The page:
"These repair shops have systematically defrauded California motorists, ripped them off and betrayed their trust," said Lockyer. "When businesses profit from deceit, they hurt consumers and competitors and should be held accountable."
The complaint alleges the defendants, among other violations:
• Invoiced and accepted payment for repairs or parts that were not provided.
• Told consumers parts were new when they were not.
• Misrepresented the quality of parts and repairs.
• Told consumers a part or repair was needed when it was not.
• Performed additional repairs without obtaining prior authorization from customers.
• Departed from accepted trade standards for repair work without customers' approval.
• Performed work prior to providing customers a written estimate for parts and labor.
Caliber "does not commit fraud"
Caliber was quick to respond to the latest state action against its shops. "The anti-business bureaucrats in the Bureau of Automotive Repairs (BAR) are at it again. The 17200 shakedown suit is based on the same unfounded allegations that the BAR has unfairly trumpeted to the media over the last year. There is not a single new allegation, and the lawyers filing today's case have not independently investigated BAR's actions. Caliber has not - and does not - commit fraud," stated President Bill Lawrence on behalf of Caliber Collision Centers on December 4, 2003.
"Caliber is proud of its track record of quality collision repair. Caliber's repair work is backed by a lifetime warranty. Caliber has one of the highest consumer satisfaction scores in the industry, and receives few customer complaints. Remarkably, BAR's sensationalist allegations are based on neither consumer nor insurer complaints. Instead, this is a desperate political attempt to justify a $112 million budget which funds the enforcement of outdated regulations that are inconsistent with industry best practices.
"The facts will show that BAR is retaliating against Caliber for the two lawsuits Caliber successfully filed against the BAR earlier this year and for Caliber's refusal to accept the BAR's baseless accusations and unfair treatment of small businesses in California. The BAR's calculated actions are another misdirected attempt to justify their existence and save their agency from the budget axe."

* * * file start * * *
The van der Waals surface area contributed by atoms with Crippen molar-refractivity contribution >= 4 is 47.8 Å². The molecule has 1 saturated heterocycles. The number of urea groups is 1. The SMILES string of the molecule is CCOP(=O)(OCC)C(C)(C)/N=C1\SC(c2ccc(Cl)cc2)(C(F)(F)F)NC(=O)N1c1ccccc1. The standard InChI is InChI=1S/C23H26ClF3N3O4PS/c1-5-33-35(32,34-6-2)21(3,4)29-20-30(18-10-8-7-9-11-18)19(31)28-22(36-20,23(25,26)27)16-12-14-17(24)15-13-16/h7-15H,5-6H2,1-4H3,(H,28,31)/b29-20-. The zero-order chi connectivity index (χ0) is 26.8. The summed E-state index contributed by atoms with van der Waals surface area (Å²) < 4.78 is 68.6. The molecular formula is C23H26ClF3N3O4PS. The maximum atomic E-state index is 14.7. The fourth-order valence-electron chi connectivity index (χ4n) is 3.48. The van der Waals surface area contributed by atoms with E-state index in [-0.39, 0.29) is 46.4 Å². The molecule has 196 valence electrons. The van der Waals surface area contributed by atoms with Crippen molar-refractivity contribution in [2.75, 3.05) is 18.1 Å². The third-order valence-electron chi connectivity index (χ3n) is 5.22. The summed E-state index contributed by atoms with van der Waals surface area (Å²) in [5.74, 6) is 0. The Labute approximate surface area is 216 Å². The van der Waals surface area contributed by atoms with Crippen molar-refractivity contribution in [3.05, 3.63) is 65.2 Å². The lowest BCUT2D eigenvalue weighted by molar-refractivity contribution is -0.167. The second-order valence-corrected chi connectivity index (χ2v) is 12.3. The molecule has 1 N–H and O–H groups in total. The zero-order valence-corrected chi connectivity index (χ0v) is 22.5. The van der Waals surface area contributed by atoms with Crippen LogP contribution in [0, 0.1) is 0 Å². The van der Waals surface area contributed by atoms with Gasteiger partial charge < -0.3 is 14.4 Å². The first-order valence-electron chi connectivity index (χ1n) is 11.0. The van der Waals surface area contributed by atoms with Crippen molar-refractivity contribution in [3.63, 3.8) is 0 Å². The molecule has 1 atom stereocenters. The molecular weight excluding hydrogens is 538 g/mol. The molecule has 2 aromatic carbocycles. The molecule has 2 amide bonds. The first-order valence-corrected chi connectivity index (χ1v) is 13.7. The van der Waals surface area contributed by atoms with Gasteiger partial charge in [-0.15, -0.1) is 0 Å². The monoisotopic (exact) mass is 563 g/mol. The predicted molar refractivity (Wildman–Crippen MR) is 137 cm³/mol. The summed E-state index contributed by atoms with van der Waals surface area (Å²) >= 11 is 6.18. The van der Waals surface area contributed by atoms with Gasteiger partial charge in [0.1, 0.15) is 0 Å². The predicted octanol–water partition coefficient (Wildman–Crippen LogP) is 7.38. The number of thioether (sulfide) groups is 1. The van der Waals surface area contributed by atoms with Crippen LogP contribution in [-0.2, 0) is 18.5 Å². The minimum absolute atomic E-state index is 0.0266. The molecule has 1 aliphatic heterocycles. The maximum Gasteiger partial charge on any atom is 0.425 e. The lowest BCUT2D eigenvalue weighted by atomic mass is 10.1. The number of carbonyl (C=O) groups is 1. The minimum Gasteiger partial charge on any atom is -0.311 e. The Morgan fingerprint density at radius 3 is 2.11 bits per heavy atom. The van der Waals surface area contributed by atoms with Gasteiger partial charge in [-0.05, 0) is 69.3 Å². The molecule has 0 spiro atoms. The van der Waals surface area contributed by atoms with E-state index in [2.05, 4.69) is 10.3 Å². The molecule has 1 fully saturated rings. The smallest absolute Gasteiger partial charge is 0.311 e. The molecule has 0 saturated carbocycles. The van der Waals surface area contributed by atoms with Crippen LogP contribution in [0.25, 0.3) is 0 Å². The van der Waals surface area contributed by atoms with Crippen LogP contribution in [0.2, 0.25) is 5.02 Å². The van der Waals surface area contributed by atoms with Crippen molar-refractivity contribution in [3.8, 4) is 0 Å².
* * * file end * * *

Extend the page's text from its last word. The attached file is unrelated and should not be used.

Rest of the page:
Caliber operates 38 shops in California, with facilities in the Inland Empire, Orange County, Los Angeles, San Diego and Fresno. The company also has shops in Texas, and in October 2003 reported annual revenues of $200 million.
Senator Speier weighs in
State Senator Jackie Speier (D-San Francisco) lauded the consumer protection action taken by the attorney general.
Speier authored the 2000 law (SB 1988) that required the BAR to inspect repaired vehicles for auto body fraud. The BAR recently published a summary of those inspections, reporting that 42 percent of the vehicles it inspected were subject to fraudulent repairs.
Speier also authored SB 1648 in 2002 which would have prevented insurers from owning auto body shops. Caliber, which is partially owned by Interinsurance Exchange, the parent company of So. Cal. Automobile Club, was part of the successful opposition to SB 1648.
Last year Senator Speier, as chair of the Senate Insurance Committee, held investigative hearings regarding why certain insurers were refusing to provide the BAR and the Attorney General with invoices from Caliber shops.
Speier stated, "This $50 million consumer protection lawsuit will help uncover the facts for California consumers. I applaud the actions of the Attorney General and District Attorney Egan."
The filing of the lawsuit culminates a one-year investigation of Caliber conducted by BAR, which submitted its evidence and findings to the Attorney General's Office and Fresno County District Attorney's Office. The BAR launched the probe based on information received from the state Department of Insurance and the results of inspections conducted by BAR pursuant to state law. The BAR inspected more than 100 vehicles during its investigation.
The BAR's 2001 enforcement action resulted in a five-day license suspension and three years probation for a Caliber shop in Costa Mesa. The 2003 enforcement actions remain pending, and involve accusations against Caliber facilities in Los Angeles, San Bernardino, Riverside, San Marcos, El Cajon, Murrieta, Costa Mesa, Fresno, Chino, Walnut, Rialto and Redlands.
Along with Caliber and its parent, Caliber Bodyworks, Inc., the other defendant companies in Lockyer's complaint all are wholly-owned Caliber subsidiaries. They include D.R. Long, Chapparone Auto Body of Miramar, San Marcos Auto Body, Richard J. Kellejian, Inc., Corwin Industries and F&R Ventures, all doing business as Caliber in Southern and Central California. Executives of the businesses, including Caliber chief executive officer Matthew Ohrnstein, also are named as defendants.